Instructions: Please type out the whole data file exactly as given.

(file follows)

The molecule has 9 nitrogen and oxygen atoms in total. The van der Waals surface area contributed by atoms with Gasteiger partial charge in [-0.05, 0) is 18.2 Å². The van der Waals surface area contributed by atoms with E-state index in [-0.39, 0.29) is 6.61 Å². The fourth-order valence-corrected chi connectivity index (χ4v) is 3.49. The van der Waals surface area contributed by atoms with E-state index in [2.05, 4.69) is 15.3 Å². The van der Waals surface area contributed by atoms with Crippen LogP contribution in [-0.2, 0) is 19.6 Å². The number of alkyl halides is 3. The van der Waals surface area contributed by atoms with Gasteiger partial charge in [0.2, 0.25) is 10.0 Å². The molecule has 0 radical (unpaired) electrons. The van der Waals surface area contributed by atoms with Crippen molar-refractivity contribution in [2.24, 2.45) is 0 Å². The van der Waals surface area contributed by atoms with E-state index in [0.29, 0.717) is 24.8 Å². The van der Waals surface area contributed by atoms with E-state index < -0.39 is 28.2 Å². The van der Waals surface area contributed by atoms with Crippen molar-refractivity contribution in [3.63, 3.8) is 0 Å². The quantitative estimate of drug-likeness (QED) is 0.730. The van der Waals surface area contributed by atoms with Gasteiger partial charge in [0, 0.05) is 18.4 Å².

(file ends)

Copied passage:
The molecule has 9 nitrogen and oxygen atoms in total. The van der Waals surface area contributed by atoms with Gasteiger partial charge in [-0.05, 0) is 18.2 Å². The van der Waals surface area contributed by atoms with E-state index in [-0.39, 0.29) is 6.61 Å². The fourth-order valence-corrected chi connectivity index (χ4v) is 3.49. The van der Waals surface area contributed by atoms with E-state index in [2.05, 4.69) is 15.3 Å². The van der Waals surface area contributed by atoms with Crippen LogP contribution in [-0.2, 0) is 19.6 Å². The number of alkyl halides is 3. The van der Waals surface area contributed by atoms with Gasteiger partial charge in [0.2, 0.25) is 10.0 Å². The molecule has 0 radical (unpaired) electrons. The van der Waals surface area contributed by atoms with Crippen molar-refractivity contribution in [2.24, 2.45) is 0 Å². The van der Waals surface area contributed by atoms with E-state index in [0.29, 0.717) is 24.8 Å². The van der Waals surface area contributed by atoms with E-state index < -0.39 is 28.2 Å². The van der Waals surface area contributed by atoms with Crippen molar-refractivity contribution in [3.63, 3.8) is 0 Å². The quantitative estimate of drug-likeness (QED) is 0.730. The van der Waals surface area contributed by atoms with Gasteiger partial charge in [0, 0.05) is 18.4 Å².